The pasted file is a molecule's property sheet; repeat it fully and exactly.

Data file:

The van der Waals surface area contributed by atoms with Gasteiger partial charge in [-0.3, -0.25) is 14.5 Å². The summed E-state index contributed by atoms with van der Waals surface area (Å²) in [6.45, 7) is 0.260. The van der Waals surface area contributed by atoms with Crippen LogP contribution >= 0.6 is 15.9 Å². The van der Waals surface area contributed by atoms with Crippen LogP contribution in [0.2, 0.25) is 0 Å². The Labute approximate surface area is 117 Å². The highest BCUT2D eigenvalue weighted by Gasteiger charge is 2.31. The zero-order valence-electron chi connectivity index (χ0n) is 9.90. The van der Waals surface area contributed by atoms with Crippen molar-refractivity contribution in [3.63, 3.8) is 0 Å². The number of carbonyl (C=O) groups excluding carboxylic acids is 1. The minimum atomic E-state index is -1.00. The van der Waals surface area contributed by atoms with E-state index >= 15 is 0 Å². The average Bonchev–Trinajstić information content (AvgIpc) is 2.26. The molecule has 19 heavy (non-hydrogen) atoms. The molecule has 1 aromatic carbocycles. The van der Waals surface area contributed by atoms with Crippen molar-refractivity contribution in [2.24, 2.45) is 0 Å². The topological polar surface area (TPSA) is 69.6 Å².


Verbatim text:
The van der Waals surface area contributed by atoms with Gasteiger partial charge in [-0.3, -0.25) is 14.5 Å². The summed E-state index contributed by atoms with van der Waals surface area (Å²) in [6.45, 7) is 0.260. The van der Waals surface area contributed by atoms with Crippen LogP contribution >= 0.6 is 15.9 Å². The van der Waals surface area contributed by atoms with Crippen LogP contribution in [0.2, 0.25) is 0 Å². The Labute approximate surface area is 117 Å². The highest BCUT2D eigenvalue weighted by Gasteiger charge is 2.31. The zero-order valence-electron chi connectivity index (χ0n) is 9.90. The van der Waals surface area contributed by atoms with Crippen molar-refractivity contribution in [3.63, 3.8) is 0 Å². The number of carbonyl (C=O) groups excluding carboxylic acids is 1. The minimum atomic E-state index is -1.00. The van der Waals surface area contributed by atoms with E-state index >= 15 is 0 Å². The average Bonchev–Trinajstić information content (AvgIpc) is 2.26. The molecule has 19 heavy (non-hydrogen) atoms. The molecule has 1 aromatic carbocycles. The van der Waals surface area contributed by atoms with Crippen molar-refractivity contribution in [2.24, 2.45) is 0 Å². The topological polar surface area (TPSA) is 69.6 Å².